Fetching latest commit…
Cannot retrieve the latest commit at this time.
|Failed to load latest commit information.|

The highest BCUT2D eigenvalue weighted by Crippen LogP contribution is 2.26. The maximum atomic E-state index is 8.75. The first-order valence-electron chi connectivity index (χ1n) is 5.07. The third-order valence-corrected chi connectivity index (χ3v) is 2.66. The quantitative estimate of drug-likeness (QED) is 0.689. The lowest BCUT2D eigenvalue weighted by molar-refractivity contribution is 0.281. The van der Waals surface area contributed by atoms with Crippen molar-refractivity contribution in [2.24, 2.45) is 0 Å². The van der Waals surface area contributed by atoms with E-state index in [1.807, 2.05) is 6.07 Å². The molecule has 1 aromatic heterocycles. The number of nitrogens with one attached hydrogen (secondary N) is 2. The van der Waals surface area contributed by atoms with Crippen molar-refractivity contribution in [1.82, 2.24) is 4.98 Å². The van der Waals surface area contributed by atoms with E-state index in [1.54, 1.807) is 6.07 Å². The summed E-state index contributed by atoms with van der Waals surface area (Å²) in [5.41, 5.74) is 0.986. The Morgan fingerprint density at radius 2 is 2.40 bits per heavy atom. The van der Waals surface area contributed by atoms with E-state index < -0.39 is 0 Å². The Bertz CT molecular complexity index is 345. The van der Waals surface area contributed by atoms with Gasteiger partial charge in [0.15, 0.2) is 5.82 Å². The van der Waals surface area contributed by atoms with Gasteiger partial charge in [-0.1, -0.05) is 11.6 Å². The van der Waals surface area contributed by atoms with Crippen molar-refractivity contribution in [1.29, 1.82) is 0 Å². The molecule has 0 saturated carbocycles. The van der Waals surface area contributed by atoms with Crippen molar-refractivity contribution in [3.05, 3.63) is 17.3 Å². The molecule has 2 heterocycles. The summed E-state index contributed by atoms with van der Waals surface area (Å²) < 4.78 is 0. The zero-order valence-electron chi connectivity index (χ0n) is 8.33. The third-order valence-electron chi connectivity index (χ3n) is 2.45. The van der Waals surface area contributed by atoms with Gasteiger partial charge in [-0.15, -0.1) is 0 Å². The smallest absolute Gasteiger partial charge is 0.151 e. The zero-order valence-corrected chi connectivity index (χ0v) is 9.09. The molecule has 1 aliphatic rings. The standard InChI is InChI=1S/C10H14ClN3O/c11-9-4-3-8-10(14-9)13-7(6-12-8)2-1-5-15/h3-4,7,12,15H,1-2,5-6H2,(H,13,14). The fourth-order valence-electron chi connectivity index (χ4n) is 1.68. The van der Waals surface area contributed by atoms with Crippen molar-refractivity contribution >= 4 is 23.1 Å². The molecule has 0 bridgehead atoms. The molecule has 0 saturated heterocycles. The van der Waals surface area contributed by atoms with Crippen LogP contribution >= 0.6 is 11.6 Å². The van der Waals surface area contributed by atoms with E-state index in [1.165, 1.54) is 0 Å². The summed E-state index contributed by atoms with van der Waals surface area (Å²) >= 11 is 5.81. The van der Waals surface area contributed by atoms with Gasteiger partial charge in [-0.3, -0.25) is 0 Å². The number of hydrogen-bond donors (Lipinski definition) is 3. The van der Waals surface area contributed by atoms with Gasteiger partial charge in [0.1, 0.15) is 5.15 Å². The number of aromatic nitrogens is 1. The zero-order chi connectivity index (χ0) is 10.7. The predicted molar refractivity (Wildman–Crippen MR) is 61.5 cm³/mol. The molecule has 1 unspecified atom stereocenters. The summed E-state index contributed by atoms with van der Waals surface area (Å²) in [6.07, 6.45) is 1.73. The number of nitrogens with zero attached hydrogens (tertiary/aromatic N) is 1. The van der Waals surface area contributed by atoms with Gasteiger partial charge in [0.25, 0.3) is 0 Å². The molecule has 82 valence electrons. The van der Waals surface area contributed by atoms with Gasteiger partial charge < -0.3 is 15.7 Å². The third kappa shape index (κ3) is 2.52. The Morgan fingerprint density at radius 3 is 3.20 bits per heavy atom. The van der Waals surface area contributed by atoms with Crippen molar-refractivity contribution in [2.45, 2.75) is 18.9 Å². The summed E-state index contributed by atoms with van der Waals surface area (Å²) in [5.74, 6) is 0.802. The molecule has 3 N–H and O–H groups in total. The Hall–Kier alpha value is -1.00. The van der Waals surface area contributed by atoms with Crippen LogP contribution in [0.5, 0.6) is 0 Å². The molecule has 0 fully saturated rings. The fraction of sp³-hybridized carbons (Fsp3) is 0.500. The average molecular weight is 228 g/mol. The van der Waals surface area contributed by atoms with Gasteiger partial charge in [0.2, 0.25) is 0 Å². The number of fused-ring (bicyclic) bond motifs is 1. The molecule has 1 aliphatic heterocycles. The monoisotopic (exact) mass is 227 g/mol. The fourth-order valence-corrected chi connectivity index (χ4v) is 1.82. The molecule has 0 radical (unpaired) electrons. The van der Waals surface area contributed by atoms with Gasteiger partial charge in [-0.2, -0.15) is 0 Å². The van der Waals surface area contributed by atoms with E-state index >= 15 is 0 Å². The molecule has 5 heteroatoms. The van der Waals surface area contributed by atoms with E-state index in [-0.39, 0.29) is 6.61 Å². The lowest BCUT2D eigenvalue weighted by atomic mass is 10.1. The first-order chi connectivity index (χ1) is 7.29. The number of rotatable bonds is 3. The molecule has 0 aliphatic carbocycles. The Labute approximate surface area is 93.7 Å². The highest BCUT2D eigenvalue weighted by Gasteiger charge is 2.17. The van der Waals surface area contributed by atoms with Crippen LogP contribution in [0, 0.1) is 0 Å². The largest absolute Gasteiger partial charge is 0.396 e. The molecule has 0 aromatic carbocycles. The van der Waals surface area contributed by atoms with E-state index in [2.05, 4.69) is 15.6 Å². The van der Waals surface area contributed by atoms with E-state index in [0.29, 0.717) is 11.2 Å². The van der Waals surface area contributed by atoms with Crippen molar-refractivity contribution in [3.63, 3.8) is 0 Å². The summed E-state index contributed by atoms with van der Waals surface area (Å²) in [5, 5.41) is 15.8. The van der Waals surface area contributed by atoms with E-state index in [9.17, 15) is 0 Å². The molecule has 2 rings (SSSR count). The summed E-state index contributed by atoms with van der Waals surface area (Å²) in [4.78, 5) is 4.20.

=== libhyphenate-cfstring === This is Steve Wolter's libhyphenate: http://swolter.sdf1.org/software/libhyphenate.html heavily modified to perform well on the iPhone (and probably Mac OS X, though that's not well tested), in the setting of Eucalyptus (http://eucalyptusapp.com/). If you're looking for a general purpose hyphenation library, I would heartily recommend that you take a look at Steve's original libhyphenate instead of this fork. The way this fork has evolved, the API is now rather 'unusual'. The original can be found at: http://swolter.sdf1.org/software/libhyphenate.html Compared to the original, the major change is that (despite still being C++), this version uses CFStrings internally, in UTF-16 format, rather than 8-bit C++ std::strings. There have also been some optimisations made to make hyphenation faster when performed on words with most characters in the 8-bit ASCII range, and some other, mostly CFString-specific, optimisations. Much of the documentation is unchanged from Steve's original. === Abstract === This library provides an implementation of Frank Liangs hyphenation algorithm, better known as the TeX hyphenation algorithm, for C++ and C. === Dependencies === C++, Mac OS X/iPhone OS CoreFoundation. === Hyphenation files === In order to hyphenate text, one must supply knowledge about the language used. Unfortunately, both the well-established tex hyphenation dictionaries and the libhnj dictionaries used by Star Office lack one crucial bit of information, namely how many characters have to be left unhyphenated at the start and end of each word. This breaks, for example, the german language patterns, which might be the language needing hyphenation most. Thus, we have to introduce yet another format (sorry for that), but I've tried to keep it as close to the established one as possible. I've precompiled the hyphenation patterns for the major languages I know about (english, french, german, spanish, italian). Luckily, the process of converting a TeX hyphenation dictionary for your own language is quite simple. In order to compile another language pattern, the TeX hyphenation file (usually residing in /usr/share/texmf-tetex/tex/generic/hyphen/) is a good start. That TeX file's main body is a huge number of words given as an argument to the \pattern command; you'll see word sniplets there intermingled with digits. In order to use them with libhyphenate-cfstring, you'll have to a) snip all but the arguments of the \pattern command, b) expand all commands remaining in that argument string, c) convert all characters to UTF-8 and d) prefix the resulting patterns with a line giving two numbers separated by a space. The first one of these numbers is the minimum number of characters at the start of each word before hyphenation occurs; the second is the minimum number of characters at the end that won't be hyphenated any more. === Syntax of the hyphenation files === Each hyphenation file is a list of whitespace-separated words. The first two words give the start-of-word and end-of-word hyphenation skip in decimal numbers; all following words are hyphenation patterns, where a . marks the start of the word and each number gives an hyphenation hint for the position it is at. Example: The file 2 2 .and2uin. d1u will result in hyphenation between each d and u, but not in the word anduin. For more info, consult Frank Liang: Word Hy-phen-a-tion by Com-pu-ter. === Further Documentation === The code is documented extensively. === License === This package is licensed under the LGPL. Refer to the headings in each source file for more information.